I was raised by parents who were both scared (and scarred) by the Great Depression. My father was the only son of an Ohio farmer who died when he was 17, leaving my dad as the man of the house and man of the farm. My mother was the youngest of a family of eight kids and her father died when she was a baby, leaving my grandma a widow, to raise and feed, if you can imagine, eight children from the age of 18 years to 18 months, (without Costco!) and amidst the Depression. Both of my parents grew up poor although I never heard them describe it that way.
My parents' childhood activities, to my teenage kids, sound prehistoric. I might as well mention dinosaurs when I talk about how my Dad baled hay, milked cows and tended the hen house and how he spent the 3 hours before and after school, not playing soccer or Xbox, but doing farm chores. As I read that back to myself, it sounds prehistoric to me! My dad really did walk 3 miles to school, as annoying as that was to hear all throughout my own childhood. My mother still talks of homeless people she called hobos, who'd come to their backdoor with their hat in hand and ask for something to eat. Grandma Wilson would leave a sandwich or whatever she could skim from the already limited kitchen supplies for them to eat on the back porch swing. The JC Penney catalog was "recycled" -- in the outhouse -- in ways I'm sure Mr. Penney never intended and I still remember Grandma eating the core of the apple (!) and preferring the heel of the bread loaf, although I now suspect that she'd eaten the heel, the wing, the burnt piece, for so many decades that it was a reflexive choice. My mother was way ahead of her time when it came to not wasting ANYthing.
She was the world's best recycler before the word "recycle" had ever been invented. Along with my four siblings, I remember that Mom could never throw out an aluminum pie tin (the cupboards avalanched them if you opened a door too fast). She rinsed out baggies for re-use and even folded up gently used tinfoil if it appeared to have some life left. Leftovers were progressively re-served at each meal and stored in smaller and smaller containers even if there were only two bites left.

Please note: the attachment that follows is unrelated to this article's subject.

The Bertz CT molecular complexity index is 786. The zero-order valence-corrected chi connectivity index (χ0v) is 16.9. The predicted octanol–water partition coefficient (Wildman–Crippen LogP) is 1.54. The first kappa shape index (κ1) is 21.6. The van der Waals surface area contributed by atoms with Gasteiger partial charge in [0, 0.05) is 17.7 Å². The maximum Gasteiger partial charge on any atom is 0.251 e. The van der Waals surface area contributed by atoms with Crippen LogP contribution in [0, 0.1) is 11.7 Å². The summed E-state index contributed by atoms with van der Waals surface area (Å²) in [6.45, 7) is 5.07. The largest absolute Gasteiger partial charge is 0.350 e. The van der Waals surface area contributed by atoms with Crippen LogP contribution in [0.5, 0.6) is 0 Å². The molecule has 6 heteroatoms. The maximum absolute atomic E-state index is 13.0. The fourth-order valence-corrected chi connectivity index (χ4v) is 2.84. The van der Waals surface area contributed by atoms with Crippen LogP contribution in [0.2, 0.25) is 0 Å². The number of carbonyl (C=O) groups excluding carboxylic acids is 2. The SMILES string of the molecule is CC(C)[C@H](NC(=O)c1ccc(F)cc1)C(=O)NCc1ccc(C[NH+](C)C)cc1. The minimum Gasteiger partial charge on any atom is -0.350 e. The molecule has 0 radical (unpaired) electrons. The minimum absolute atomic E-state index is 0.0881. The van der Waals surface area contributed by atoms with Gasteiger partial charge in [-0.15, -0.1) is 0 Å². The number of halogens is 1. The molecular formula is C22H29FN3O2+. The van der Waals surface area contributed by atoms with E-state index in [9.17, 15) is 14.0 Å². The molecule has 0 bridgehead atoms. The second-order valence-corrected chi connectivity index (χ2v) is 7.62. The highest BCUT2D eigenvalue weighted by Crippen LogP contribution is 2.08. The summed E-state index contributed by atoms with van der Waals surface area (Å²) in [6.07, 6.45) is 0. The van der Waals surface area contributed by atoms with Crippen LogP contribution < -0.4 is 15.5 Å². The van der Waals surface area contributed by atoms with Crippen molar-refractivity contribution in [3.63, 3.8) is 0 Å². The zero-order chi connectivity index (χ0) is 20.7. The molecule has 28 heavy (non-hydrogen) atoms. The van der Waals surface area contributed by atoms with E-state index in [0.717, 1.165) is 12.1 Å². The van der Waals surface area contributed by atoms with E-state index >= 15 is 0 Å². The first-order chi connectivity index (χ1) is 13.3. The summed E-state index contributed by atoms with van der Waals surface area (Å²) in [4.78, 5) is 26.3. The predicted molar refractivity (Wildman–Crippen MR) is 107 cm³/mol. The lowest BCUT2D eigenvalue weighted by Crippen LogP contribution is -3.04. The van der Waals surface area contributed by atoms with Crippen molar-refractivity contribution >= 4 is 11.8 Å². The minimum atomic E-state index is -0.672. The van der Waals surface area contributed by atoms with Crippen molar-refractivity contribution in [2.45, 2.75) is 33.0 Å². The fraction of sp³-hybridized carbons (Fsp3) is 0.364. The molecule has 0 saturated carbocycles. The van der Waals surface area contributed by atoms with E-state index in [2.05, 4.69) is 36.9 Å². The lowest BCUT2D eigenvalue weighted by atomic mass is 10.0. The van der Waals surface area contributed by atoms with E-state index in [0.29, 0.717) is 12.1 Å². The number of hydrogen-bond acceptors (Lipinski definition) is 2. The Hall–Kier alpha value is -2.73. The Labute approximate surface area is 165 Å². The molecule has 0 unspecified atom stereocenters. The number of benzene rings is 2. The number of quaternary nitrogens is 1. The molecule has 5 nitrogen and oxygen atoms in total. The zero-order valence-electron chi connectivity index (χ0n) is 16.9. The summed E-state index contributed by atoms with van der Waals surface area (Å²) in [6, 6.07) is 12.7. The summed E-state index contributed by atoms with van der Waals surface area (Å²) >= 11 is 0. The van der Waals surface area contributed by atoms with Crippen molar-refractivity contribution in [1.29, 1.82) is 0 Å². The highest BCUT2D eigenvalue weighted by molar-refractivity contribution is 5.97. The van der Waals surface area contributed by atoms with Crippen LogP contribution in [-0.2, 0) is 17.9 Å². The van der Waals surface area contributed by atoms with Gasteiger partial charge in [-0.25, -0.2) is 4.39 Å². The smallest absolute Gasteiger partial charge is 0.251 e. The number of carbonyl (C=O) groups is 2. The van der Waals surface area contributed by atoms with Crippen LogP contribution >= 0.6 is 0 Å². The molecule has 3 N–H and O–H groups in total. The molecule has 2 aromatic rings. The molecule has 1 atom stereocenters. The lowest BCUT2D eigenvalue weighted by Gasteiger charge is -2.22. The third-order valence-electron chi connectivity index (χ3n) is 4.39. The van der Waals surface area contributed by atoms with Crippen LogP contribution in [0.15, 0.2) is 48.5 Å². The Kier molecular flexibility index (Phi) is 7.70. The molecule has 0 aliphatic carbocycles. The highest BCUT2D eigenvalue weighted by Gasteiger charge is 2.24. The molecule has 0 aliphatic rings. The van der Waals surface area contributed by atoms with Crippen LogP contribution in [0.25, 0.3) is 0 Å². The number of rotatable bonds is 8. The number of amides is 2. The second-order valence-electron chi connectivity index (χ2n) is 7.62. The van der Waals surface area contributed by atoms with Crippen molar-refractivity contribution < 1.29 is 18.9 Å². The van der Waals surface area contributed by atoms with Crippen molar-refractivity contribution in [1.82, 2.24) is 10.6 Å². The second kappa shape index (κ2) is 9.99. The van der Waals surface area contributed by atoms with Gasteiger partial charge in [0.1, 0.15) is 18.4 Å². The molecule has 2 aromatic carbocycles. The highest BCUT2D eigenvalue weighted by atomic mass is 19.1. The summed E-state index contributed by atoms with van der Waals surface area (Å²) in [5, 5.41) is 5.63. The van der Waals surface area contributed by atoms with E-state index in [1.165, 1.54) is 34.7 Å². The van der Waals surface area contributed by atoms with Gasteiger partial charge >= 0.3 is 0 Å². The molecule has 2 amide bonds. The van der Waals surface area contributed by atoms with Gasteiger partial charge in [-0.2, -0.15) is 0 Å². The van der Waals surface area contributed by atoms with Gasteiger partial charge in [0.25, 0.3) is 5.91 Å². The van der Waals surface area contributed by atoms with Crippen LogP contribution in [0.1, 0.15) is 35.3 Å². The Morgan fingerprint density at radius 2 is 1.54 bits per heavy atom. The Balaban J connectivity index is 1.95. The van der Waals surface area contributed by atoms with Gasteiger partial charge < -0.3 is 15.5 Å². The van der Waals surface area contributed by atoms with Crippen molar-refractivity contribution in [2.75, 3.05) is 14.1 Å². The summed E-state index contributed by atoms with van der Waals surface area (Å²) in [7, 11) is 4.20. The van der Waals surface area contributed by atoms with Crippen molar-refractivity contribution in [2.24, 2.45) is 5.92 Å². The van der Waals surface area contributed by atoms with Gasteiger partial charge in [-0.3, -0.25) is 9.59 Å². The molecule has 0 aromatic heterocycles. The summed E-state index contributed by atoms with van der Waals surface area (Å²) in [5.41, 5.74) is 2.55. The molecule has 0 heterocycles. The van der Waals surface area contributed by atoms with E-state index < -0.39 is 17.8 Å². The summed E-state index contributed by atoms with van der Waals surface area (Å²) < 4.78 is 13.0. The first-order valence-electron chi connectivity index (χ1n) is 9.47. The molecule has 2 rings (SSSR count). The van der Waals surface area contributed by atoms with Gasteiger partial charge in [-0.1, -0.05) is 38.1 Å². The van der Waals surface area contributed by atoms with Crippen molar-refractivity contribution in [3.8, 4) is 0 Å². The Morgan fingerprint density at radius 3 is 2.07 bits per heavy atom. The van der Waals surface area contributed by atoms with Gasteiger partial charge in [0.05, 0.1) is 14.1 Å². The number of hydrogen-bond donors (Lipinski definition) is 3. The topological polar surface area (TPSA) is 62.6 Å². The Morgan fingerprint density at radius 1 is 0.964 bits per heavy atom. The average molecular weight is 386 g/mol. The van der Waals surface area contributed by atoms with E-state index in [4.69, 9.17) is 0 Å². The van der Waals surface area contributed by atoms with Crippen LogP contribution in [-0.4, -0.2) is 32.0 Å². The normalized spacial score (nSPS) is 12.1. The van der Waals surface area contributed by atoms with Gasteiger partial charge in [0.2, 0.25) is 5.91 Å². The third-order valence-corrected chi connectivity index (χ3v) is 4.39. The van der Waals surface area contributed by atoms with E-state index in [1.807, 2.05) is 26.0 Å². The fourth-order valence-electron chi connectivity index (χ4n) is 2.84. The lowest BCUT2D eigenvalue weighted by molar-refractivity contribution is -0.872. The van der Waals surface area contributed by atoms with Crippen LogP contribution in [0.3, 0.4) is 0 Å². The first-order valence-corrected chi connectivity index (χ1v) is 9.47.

To this day in a restaurant, Mom will ask the waiter for a doggie bag and often has to point to the small bites of left-over food to prove to the waiter there's actually something on the plate worth taking home; "Here! Wrap up this one bite, here!" Cake batter bowls were barely worth licking after my mother scraped it bare.
Waste was a sin in my parent's book and this was a permanent part of their psyche as unchangeable as their skin color.
Throughout my 20's and 30's, I made a point of what I now recognize as "uncycling", simply because I'd had enough of my parents' conservative lifestyle. What for them was a survival mode now appeared to my generation as cheapskate. I never took so much as a sweet-n-low packet from a restaurant (unlike Mom, God bless her) not to mention that doggie bags embarrassed me too much to ask for one.
No tinfoil, bag or baggie survived more than one use in my kitchen and I was proud of it. My not needing to scrimp and save felt better to me and seemed a symbol of my financial stability. The world offered me more, often more than I needed and I greedily (or so it seems now) took it, used it, pitched it.
Fast forward ten years. Our eyes have been opened- Thank you Mr. Gore-and we now know that there are not only Earth-friendly reasons to re-use and use less, but also the recent economic climate has given us more down-to-Earth reasons to spend less and save more. Recycling, either with or without a Depression, is vital.
And isn't it a testament to our (my) human capacity to mentally adapt that we (I) can change our (my) perspective 360 degrees on the subject of recycling. That someone like me can change my thinking in ways I'd never imagined possible -- to think like my MOM! -- that's radical! It is encouraging for all humankind.
I chuckle to myself to think that my twenty-year-old self would be mortified that I now have a corner beside my dryer (same spot as Mom)that is stuffed with more plastic bags than I can use in a decade. I rinse out the bottom of the Tide detergent bottle to get one more load.
I scold my kids to take shorter showers. I ask for doggie bags. And I eat the heel. I channel my mother on a regular basis as I refold, re-use and refill. I have to say this: Mom, you were right, even if you weren't doing it to save the planet. I guess that's what we call wisdom.
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